There has been important progress under this workstream, with reported increases in the use of cash programming, and significant efforts have been made by the co-conveners and participating signatories to capitalise on other processes. Differences remain over how to track cash programming, and there was limited progress on operational coordination. The co-conveners, WFP and the UK, sought to take advantage of the active groups and mechanisms already in place around cash programming before the launch of the Grand Bargain and organised a workshop held in May 2017 for workstream participants, which identified strategic priorities that build upon pre-existing knowledge and processes. The six priority actions identified were: measuring cash; donor coordination; measuring value for money, efficiency and effectiveness; clarification with IASC on cash coordination; risk; and mapping of cash.
Collective activities included sharing of standards, guidelines and expertise on cash programming and proposals to enable better tracking by using the IATI standard, mapping of and planning for a joint donor mission to Lebanon and Jordan in 2018. Joint planning was also underway for workshops, studies and consultations on tracking cash and communicating evidence on efficiency, outcomes and gender-related issues.
There are also ongoing challenges in relation to the lack of global tracking, and differing interpretations as to whether the cash commitment refers specifically to cash transfers or to cash and vouchers. Overall operational coordination also remains a major challenge. the Global Cluster Coordinator’s Group (GCCG) agreed, in line with the World Bank’s strategic note (produced by GPPI), to include cash at the Inter-Cluster Coordination Group (ICCG) level, and it is hoped that this will lead to improved operational coordination of cash programming.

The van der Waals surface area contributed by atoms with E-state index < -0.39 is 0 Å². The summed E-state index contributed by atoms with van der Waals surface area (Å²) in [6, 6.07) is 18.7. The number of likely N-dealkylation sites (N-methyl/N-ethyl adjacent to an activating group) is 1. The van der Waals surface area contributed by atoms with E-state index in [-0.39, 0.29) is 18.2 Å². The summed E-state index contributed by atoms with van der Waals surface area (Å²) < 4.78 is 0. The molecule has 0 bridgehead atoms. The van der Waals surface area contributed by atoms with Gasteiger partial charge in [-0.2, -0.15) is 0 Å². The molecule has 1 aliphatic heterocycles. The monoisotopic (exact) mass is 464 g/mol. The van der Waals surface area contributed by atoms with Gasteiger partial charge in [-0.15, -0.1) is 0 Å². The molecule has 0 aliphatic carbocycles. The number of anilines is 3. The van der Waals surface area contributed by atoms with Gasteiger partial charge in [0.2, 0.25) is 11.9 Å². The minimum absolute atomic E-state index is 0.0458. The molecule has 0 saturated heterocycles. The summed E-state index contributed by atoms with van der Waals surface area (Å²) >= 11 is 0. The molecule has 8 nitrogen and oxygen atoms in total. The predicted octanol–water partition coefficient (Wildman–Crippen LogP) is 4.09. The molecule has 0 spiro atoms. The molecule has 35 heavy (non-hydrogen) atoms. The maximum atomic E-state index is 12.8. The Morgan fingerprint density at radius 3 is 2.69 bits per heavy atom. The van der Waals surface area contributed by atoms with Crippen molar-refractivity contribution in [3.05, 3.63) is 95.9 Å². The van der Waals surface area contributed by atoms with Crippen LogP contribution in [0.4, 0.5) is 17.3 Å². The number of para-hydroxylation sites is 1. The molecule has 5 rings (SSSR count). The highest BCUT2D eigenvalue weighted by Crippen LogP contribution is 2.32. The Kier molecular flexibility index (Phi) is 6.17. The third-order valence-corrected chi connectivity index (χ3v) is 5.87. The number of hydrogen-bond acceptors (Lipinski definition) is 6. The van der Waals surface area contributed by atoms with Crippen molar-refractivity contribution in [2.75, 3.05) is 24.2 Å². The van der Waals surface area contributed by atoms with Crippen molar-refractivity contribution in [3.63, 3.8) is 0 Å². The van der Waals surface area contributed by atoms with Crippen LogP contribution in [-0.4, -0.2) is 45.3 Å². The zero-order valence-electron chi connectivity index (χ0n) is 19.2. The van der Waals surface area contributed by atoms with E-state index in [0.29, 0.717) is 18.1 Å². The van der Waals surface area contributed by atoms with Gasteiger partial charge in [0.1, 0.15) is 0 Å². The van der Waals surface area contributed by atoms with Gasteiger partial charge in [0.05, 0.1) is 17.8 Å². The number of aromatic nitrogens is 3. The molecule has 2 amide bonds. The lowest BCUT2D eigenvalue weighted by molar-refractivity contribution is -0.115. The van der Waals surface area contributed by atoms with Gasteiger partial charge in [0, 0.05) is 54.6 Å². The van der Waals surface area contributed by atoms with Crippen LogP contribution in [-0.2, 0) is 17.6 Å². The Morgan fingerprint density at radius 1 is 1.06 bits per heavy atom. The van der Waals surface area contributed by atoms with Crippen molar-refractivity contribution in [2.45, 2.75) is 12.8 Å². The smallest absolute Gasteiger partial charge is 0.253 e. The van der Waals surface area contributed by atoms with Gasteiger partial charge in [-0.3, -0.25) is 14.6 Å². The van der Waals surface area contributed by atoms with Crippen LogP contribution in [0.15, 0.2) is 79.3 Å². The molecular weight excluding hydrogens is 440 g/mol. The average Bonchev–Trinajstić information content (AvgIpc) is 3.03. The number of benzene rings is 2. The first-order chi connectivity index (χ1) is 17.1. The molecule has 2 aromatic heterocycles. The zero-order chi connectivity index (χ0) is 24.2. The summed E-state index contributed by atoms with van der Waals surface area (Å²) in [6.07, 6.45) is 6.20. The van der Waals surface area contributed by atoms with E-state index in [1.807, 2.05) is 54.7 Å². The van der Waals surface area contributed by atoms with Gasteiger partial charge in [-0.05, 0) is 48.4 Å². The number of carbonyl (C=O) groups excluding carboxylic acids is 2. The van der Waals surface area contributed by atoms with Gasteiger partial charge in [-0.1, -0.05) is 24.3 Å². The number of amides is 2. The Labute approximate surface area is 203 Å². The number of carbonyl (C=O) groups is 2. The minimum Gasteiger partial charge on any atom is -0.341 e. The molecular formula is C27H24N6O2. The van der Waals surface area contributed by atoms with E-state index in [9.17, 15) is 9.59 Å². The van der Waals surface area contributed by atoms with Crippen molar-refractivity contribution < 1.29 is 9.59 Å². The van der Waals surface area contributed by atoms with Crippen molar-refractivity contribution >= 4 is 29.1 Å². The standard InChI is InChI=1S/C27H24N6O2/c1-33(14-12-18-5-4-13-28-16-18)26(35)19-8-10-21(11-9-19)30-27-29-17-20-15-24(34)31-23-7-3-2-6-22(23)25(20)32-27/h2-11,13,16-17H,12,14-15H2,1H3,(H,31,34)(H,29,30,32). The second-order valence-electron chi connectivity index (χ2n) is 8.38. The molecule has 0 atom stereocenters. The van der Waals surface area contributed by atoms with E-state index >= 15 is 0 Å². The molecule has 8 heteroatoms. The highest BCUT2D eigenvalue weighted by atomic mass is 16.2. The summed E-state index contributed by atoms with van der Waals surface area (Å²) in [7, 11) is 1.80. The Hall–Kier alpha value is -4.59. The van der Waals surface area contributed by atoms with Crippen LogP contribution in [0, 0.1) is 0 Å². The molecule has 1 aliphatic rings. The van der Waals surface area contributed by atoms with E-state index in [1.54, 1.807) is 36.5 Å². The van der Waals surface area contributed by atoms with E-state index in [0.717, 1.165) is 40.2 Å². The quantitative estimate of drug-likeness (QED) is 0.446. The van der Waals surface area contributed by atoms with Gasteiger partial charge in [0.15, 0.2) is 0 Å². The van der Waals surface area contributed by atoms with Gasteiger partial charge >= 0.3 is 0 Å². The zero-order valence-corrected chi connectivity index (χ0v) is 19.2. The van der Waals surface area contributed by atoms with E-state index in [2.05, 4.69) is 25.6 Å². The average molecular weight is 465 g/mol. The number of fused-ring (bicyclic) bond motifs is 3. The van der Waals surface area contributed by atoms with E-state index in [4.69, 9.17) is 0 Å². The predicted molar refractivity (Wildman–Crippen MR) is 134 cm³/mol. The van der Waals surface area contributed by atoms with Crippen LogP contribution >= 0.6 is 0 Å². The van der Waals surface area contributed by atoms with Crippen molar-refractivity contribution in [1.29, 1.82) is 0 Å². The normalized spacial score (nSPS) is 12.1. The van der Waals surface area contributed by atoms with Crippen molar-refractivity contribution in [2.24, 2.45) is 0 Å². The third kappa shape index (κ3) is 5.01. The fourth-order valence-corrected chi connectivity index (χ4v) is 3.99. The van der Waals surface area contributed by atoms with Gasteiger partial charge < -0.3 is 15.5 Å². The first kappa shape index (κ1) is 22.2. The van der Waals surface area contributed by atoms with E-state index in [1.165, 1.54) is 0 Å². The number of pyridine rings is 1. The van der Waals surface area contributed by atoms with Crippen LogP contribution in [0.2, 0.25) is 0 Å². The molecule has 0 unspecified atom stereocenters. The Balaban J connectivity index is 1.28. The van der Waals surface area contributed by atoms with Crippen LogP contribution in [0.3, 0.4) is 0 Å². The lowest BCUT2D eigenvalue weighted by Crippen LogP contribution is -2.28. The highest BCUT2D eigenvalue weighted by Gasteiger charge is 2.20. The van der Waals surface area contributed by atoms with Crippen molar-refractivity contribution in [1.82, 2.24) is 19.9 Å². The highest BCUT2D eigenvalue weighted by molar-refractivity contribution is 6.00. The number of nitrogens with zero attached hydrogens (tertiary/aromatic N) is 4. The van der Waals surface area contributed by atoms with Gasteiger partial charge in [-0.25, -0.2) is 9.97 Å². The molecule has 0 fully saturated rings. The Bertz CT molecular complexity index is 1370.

This workstream has actively engaged with workstream 1 through Development Initiatives, FTS and IATI around measuring cash in the humanitarian system. It has also identified the importance of engagement with other workstreams, including workstream 5 (needs assessments) on the data required to design cash programmes, and workstream 10 (humanitarian–development nexus) to explore links between humanitarian cash programming and social protection mechanisms.
While the use of cash in humanitarian settings is no longer new to humanitarian actors, recent major programmes using cash as the main aid modality (e.g. in Turkey) serve as significant learning opportunities for the community and generate new debates aiming at improving the delivery of aid to the most vulnerable people.
Learning from the different operational models and gathering evidence on quality, efficiency, effectiveness and accountability are essential for fostering the use of the multipurpose cash transfer modality in the future.
NGOs, as first responders, can bring added value individually but also collectively in large-scale operational models for humanitarian cash transfers programmes. Given NGOs proximity to beneficiaries and field expertise, they are essential actors particularly in relation to ensuring the quality and effectiveness of cash programmes.
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